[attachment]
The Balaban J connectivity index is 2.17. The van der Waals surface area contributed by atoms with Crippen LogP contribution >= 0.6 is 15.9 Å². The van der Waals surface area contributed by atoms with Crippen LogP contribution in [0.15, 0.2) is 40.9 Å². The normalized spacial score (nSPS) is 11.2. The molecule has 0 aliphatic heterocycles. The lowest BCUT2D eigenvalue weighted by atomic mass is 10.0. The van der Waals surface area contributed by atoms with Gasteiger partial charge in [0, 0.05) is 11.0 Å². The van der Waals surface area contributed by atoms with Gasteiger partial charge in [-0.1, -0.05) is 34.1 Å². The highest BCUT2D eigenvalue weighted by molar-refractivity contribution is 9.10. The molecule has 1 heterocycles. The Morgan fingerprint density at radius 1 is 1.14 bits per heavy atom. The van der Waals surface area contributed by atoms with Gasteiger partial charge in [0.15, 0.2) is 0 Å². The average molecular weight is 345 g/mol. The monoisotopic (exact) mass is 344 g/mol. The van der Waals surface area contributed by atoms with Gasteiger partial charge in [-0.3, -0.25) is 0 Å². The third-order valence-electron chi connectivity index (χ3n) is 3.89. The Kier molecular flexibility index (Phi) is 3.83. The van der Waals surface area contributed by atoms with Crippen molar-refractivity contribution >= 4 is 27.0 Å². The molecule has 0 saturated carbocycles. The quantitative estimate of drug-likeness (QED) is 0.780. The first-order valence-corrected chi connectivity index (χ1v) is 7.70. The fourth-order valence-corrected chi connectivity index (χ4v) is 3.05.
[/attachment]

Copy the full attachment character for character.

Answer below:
The Balaban J connectivity index is 2.17. The van der Waals surface area contributed by atoms with Crippen LogP contribution >= 0.6 is 15.9 Å². The van der Waals surface area contributed by atoms with Crippen LogP contribution in [0.15, 0.2) is 40.9 Å². The normalized spacial score (nSPS) is 11.2. The molecule has 0 aliphatic heterocycles. The lowest BCUT2D eigenvalue weighted by atomic mass is 10.0. The van der Waals surface area contributed by atoms with Gasteiger partial charge in [0, 0.05) is 11.0 Å². The van der Waals surface area contributed by atoms with Gasteiger partial charge in [-0.1, -0.05) is 34.1 Å². The highest BCUT2D eigenvalue weighted by molar-refractivity contribution is 9.10. The molecule has 1 heterocycles. The Morgan fingerprint density at radius 1 is 1.14 bits per heavy atom. The van der Waals surface area contributed by atoms with Gasteiger partial charge in [0.15, 0.2) is 0 Å². The average molecular weight is 345 g/mol. The monoisotopic (exact) mass is 344 g/mol. The van der Waals surface area contributed by atoms with Gasteiger partial charge in [-0.3, -0.25) is 0 Å². The third-order valence-electron chi connectivity index (χ3n) is 3.89. The Kier molecular flexibility index (Phi) is 3.83. The van der Waals surface area contributed by atoms with Crippen molar-refractivity contribution >= 4 is 27.0 Å². The molecule has 0 saturated carbocycles. The quantitative estimate of drug-likeness (QED) is 0.780. The first-order valence-corrected chi connectivity index (χ1v) is 7.70. The fourth-order valence-corrected chi connectivity index (χ4v) is 3.05.